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Scollaped edges off Jointer

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Forum topic by unisaw posted 11-22-2014 02:53 PM 963 views 0 times favorited 6 replies Add to Favorites Watch
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unisaw

90 posts in 3594 days


11-22-2014 02:53 PM

I am trying to edge joint boards with my Grizzly 6” jointer. I installed Dispoz A Blade knives two years ago and they seem to be seated properly. They have had very little use. The outfeed table appears to be set at the height of the blades and won’t go any higher. What should I be looking for to get a smooth cut? The effect now is waves that are 1/4” apart along the entire edge.


6 replies so far

View BobLang's profile

BobLang

124 posts in 2861 days


#1 posted 11-22-2014 02:55 PM

One of your knives is higher than the others.

-- Bob Lang, http://readwatchdo.com

View ElChe's profile

ElChe

630 posts in 797 days


#2 posted 11-22-2014 03:36 PM

Try moving fence and joint using a different area of the blades to see if one of the blades is high in one corner or across its entire length. Also try un plugging the jointer. Then rotate each blade to its high spot and slide a straight edge board from out feed table into cutter and see if it hits one of the blades. That would be the high one. Good luck.

-- Tom - Measure twice cut once. Then measure again. Curse. Fudge.

View AlaskaGuy's profile

AlaskaGuy

2406 posts in 1770 days


#3 posted 11-23-2014 05:15 AM

Probably the bes way to check to see if one knife is higher than the others is with a dial indicator.

Because the jointer knives travel in an arc, each cut creates a scallop. The ridges between the overlapping scallops are known as mill marks. These can ruin the appearance of your project. To keep mill marks to a minimum, feed the work slowly and use a shallow depth of cut.

-- Alaskan's for Global warming!

View Fred Hargis's profile

Fred Hargis

3928 posts in 1954 days


#4 posted 11-23-2014 01:50 PM



Probably the bes way to check to see if one knife is higher than the others is with a dial indicator.

Because the jointer knives travel in an arc, each cut creates a scallop. The ridges between the overlapping scallops are known as mill marks. These can ruin the appearance of your project. To keep mill marks to a minimum, feed the work slowly and use a shallow depth of cut.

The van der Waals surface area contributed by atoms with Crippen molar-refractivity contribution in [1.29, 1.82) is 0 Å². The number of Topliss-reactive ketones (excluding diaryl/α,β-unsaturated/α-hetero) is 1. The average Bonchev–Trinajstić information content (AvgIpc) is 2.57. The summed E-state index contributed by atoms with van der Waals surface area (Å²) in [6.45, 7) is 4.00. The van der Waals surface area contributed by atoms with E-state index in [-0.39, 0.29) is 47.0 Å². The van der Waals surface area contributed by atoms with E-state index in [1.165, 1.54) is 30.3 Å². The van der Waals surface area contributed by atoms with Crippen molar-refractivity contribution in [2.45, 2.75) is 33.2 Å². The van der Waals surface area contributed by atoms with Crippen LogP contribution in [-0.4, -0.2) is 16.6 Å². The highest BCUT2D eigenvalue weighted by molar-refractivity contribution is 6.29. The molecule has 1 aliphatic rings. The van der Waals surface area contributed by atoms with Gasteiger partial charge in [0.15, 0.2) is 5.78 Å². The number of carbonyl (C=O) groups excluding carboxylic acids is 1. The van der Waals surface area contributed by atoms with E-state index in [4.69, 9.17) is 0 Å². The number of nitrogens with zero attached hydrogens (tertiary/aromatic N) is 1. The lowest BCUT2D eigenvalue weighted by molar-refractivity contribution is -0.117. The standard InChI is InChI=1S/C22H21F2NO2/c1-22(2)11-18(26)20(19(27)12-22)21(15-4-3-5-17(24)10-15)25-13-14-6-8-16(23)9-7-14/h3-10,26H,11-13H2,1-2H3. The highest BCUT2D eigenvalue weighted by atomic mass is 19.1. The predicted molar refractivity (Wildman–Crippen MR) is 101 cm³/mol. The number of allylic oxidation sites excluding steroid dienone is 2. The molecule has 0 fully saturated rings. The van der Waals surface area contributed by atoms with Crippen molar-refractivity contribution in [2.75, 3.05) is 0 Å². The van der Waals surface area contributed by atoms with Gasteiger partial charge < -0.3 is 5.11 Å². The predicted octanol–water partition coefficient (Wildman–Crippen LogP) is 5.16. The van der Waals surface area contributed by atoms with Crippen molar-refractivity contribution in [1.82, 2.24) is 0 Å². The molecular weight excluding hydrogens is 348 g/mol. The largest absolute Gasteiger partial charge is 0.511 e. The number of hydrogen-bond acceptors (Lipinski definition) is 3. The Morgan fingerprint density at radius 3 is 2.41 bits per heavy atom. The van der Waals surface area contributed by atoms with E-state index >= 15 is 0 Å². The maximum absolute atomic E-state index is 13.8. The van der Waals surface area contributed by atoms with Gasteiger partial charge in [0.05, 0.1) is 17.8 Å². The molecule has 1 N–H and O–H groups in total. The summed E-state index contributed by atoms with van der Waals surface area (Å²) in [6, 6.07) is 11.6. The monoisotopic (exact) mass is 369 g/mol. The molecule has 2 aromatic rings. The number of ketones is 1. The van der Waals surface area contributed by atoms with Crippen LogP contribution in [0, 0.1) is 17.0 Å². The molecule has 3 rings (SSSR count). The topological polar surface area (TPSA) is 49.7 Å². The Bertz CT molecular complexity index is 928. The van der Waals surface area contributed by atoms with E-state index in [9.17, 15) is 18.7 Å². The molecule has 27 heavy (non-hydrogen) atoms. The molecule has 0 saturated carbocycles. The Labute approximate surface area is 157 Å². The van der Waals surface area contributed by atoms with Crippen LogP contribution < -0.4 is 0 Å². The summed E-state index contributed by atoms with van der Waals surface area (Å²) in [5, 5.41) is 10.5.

- AlaskaGuy

What he said….the slow feed rate eliminates it.

-- Our village hasn't lost it's idiot, he was elected to congress.

View unisaw's profile

unisaw

90 posts in 3594 days


#5 posted 11-25-2014 04:41 PM

Thanks all. There was a high blade and I replaced it. The results were much better. I’ll replace the others next and pick up a dial indicator. BTW, the owner of Dispoz a Blade called me back first thing Monday morning and suggested the same thing – check the blades. The good news is that this forced me to dust off my jointer plane and experiment with that. It needs a tune-up. The journey back to hand tools has begun.

View AlaskaGuy's profile

AlaskaGuy

2406 posts in 1770 days


#6 posted 11-25-2014 06:53 PM



Thanks all. There was a high blade and I replaced it. The results were much better. I ll replace the others next and pick up a dial indicator. BTW, the owner of Dispoz a Blade called me back first thing Monday morning and suggested the same thing – check the blades. The good news is that this forced me to dust off my jointer plane and experiment with that. It needs a tune-up. The journey back to hand tools has begun.

- unisaw

At 95 dollars it’s the cheapest one you can get but I like this setup for jointer knives.

http://www.oneway.ca/workshop/multi-gauge.htm

-- Alaskan's for Global warming!

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